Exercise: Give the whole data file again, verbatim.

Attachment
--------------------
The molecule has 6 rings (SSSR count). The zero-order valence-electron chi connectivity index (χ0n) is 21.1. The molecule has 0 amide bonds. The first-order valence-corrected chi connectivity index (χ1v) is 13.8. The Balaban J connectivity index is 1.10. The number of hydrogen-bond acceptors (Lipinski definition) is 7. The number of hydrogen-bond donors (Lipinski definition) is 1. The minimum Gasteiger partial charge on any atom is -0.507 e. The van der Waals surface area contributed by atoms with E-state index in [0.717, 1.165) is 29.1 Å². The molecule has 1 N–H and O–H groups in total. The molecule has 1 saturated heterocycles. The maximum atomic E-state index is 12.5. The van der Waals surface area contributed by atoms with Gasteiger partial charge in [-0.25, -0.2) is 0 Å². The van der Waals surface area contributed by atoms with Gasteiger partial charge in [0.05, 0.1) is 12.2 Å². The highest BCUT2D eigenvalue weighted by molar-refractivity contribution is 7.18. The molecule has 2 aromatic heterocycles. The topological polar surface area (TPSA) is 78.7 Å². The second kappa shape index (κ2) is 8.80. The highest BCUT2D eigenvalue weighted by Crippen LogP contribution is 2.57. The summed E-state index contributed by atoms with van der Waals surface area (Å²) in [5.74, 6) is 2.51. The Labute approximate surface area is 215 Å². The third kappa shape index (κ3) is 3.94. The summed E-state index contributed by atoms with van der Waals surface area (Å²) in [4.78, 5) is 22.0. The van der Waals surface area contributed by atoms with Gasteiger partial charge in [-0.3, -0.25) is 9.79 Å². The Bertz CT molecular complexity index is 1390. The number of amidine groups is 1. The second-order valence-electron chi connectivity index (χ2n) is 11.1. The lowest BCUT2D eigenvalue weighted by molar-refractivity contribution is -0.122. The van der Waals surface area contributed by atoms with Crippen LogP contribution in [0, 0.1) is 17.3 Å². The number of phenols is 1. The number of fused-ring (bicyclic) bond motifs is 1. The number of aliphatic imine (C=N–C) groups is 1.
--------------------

The molecule has 6 rings (SSSR count). The zero-order valence-electron chi connectivity index (χ0n) is 21.1. The molecule has 0 amide bonds. The first-order valence-corrected chi connectivity index (χ1v) is 13.8. The Balaban J connectivity index is 1.10. The number of hydrogen-bond acceptors (Lipinski definition) is 7. The number of hydrogen-bond donors (Lipinski definition) is 1. The minimum Gasteiger partial charge on any atom is -0.507 e. The van der Waals surface area contributed by atoms with E-state index in [0.717, 1.165) is 29.1 Å². The molecule has 1 N–H and O–H groups in total. The molecule has 1 saturated heterocycles. The maximum atomic E-state index is 12.5. The van der Waals surface area contributed by atoms with Gasteiger partial charge in [-0.25, -0.2) is 0 Å². The van der Waals surface area contributed by atoms with Gasteiger partial charge in [0.05, 0.1) is 12.2 Å². The highest BCUT2D eigenvalue weighted by molar-refractivity contribution is 7.18. The molecule has 2 aromatic heterocycles. The topological polar surface area (TPSA) is 78.7 Å². The second kappa shape index (κ2) is 8.80. The highest BCUT2D eigenvalue weighted by Crippen LogP contribution is 2.57. The summed E-state index contributed by atoms with van der Waals surface area (Å²) in [5.74, 6) is 2.51. The Labute approximate surface area is 215 Å². The third kappa shape index (κ3) is 3.94. The summed E-state index contributed by atoms with van der Waals surface area (Å²) in [4.78, 5) is 22.0. The van der Waals surface area contributed by atoms with Gasteiger partial charge in [-0.3, -0.25) is 9.79 Å². The Bertz CT molecular complexity index is 1390. The number of amidine groups is 1. The second-order valence-electron chi connectivity index (χ2n) is 11.1. The lowest BCUT2D eigenvalue weighted by molar-refractivity contribution is -0.122. The van der Waals surface area contributed by atoms with Crippen LogP contribution in [0, 0.1) is 17.3 Å². The number of phenols is 1. The number of fused-ring (bicyclic) bond motifs is 1. The number of aliphatic imine (C=N–C) groups is 1.